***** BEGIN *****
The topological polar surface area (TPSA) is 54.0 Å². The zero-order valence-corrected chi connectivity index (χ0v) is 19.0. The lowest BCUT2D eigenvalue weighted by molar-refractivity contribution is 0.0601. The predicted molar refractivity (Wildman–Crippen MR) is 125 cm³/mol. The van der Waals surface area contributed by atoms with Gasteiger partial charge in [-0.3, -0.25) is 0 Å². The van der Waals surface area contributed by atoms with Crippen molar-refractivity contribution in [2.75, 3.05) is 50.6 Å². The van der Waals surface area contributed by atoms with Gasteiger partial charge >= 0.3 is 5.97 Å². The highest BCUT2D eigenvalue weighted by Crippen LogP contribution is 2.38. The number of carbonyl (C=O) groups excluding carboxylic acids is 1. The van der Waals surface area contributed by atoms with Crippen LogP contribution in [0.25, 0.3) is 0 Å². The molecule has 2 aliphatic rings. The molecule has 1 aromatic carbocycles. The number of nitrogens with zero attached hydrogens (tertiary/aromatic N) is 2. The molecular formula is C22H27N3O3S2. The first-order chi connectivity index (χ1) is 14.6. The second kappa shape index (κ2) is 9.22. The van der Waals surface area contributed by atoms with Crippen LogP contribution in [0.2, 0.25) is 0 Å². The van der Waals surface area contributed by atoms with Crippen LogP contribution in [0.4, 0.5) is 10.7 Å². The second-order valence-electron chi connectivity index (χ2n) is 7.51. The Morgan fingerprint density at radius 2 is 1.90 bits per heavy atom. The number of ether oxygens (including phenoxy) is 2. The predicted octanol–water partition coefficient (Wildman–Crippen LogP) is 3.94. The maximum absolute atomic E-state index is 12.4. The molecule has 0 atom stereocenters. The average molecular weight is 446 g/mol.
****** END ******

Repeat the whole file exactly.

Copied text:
The topological polar surface area (TPSA) is 54.0 Å². The zero-order valence-corrected chi connectivity index (χ0v) is 19.0. The lowest BCUT2D eigenvalue weighted by molar-refractivity contribution is 0.0601. The predicted molar refractivity (Wildman–Crippen MR) is 125 cm³/mol. The van der Waals surface area contributed by atoms with Gasteiger partial charge in [-0.3, -0.25) is 0 Å². The van der Waals surface area contributed by atoms with Crippen molar-refractivity contribution in [2.75, 3.05) is 50.6 Å². The van der Waals surface area contributed by atoms with Gasteiger partial charge >= 0.3 is 5.97 Å². The highest BCUT2D eigenvalue weighted by Crippen LogP contribution is 2.38. The number of carbonyl (C=O) groups excluding carboxylic acids is 1. The van der Waals surface area contributed by atoms with Crippen LogP contribution in [0.25, 0.3) is 0 Å². The molecule has 2 aliphatic rings. The molecule has 1 aromatic carbocycles. The number of nitrogens with zero attached hydrogens (tertiary/aromatic N) is 2. The molecular formula is C22H27N3O3S2. The first-order chi connectivity index (χ1) is 14.6. The second kappa shape index (κ2) is 9.22. The van der Waals surface area contributed by atoms with Crippen LogP contribution in [0.2, 0.25) is 0 Å². The van der Waals surface area contributed by atoms with Crippen LogP contribution in [0.4, 0.5) is 10.7 Å². The second-order valence-electron chi connectivity index (χ2n) is 7.51. The Morgan fingerprint density at radius 2 is 1.90 bits per heavy atom. The number of ether oxygens (including phenoxy) is 2. The predicted octanol–water partition coefficient (Wildman–Crippen LogP) is 3.94. The maximum absolute atomic E-state index is 12.4. The molecule has 0 atom stereocenters. The average molecular weight is 446 g/mol.